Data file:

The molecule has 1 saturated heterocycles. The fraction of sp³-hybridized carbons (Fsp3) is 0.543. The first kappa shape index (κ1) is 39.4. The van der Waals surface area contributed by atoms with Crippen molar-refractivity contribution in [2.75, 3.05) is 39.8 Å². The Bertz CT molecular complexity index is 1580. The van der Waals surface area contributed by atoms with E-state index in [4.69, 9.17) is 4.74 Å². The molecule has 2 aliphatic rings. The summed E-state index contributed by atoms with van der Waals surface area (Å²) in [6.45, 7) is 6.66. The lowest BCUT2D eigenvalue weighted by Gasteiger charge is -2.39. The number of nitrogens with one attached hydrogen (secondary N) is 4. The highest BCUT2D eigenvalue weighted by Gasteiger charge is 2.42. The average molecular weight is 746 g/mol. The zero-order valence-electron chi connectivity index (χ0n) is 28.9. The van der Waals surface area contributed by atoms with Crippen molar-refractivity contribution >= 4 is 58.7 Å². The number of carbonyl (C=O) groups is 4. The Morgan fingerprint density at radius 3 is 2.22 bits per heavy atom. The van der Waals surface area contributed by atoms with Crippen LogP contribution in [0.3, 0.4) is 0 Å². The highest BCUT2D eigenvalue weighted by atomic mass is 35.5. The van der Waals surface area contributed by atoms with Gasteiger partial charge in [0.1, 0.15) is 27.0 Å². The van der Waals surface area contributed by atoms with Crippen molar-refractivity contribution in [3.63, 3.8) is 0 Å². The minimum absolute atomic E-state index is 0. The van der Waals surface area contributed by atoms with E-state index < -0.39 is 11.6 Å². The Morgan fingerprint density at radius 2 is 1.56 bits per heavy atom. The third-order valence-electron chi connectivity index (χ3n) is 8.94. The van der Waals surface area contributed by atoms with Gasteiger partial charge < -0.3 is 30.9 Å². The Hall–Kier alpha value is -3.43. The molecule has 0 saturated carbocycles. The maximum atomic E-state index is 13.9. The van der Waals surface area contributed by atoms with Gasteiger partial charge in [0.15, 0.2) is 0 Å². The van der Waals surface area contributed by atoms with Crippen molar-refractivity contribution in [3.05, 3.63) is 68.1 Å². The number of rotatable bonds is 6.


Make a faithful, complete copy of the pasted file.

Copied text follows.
The molecule has 1 saturated heterocycles. The fraction of sp³-hybridized carbons (Fsp3) is 0.543. The first kappa shape index (κ1) is 39.4. The van der Waals surface area contributed by atoms with Crippen molar-refractivity contribution in [2.75, 3.05) is 39.8 Å². The Bertz CT molecular complexity index is 1580. The van der Waals surface area contributed by atoms with E-state index in [4.69, 9.17) is 4.74 Å². The molecule has 2 aliphatic rings. The summed E-state index contributed by atoms with van der Waals surface area (Å²) in [6.45, 7) is 6.66. The lowest BCUT2D eigenvalue weighted by Gasteiger charge is -2.39. The number of nitrogens with one attached hydrogen (secondary N) is 4. The highest BCUT2D eigenvalue weighted by Gasteiger charge is 2.42. The average molecular weight is 746 g/mol. The zero-order valence-electron chi connectivity index (χ0n) is 28.9. The van der Waals surface area contributed by atoms with Crippen molar-refractivity contribution >= 4 is 58.7 Å². The number of carbonyl (C=O) groups is 4. The Morgan fingerprint density at radius 3 is 2.22 bits per heavy atom. The van der Waals surface area contributed by atoms with Crippen LogP contribution in [0.3, 0.4) is 0 Å². The highest BCUT2D eigenvalue weighted by atomic mass is 35.5. The van der Waals surface area contributed by atoms with Gasteiger partial charge in [0.1, 0.15) is 27.0 Å². The van der Waals surface area contributed by atoms with Crippen molar-refractivity contribution in [3.63, 3.8) is 0 Å². The minimum absolute atomic E-state index is 0. The van der Waals surface area contributed by atoms with E-state index < -0.39 is 11.6 Å². The Morgan fingerprint density at radius 2 is 1.56 bits per heavy atom. The third-order valence-electron chi connectivity index (χ3n) is 8.94. The van der Waals surface area contributed by atoms with Gasteiger partial charge < -0.3 is 30.9 Å². The Hall–Kier alpha value is -3.43. The molecule has 0 saturated carbocycles. The maximum atomic E-state index is 13.9. The van der Waals surface area contributed by atoms with Gasteiger partial charge in [0.15, 0.2) is 0 Å². The van der Waals surface area contributed by atoms with Crippen molar-refractivity contribution in [3.05, 3.63) is 68.1 Å². The number of rotatable bonds is 6.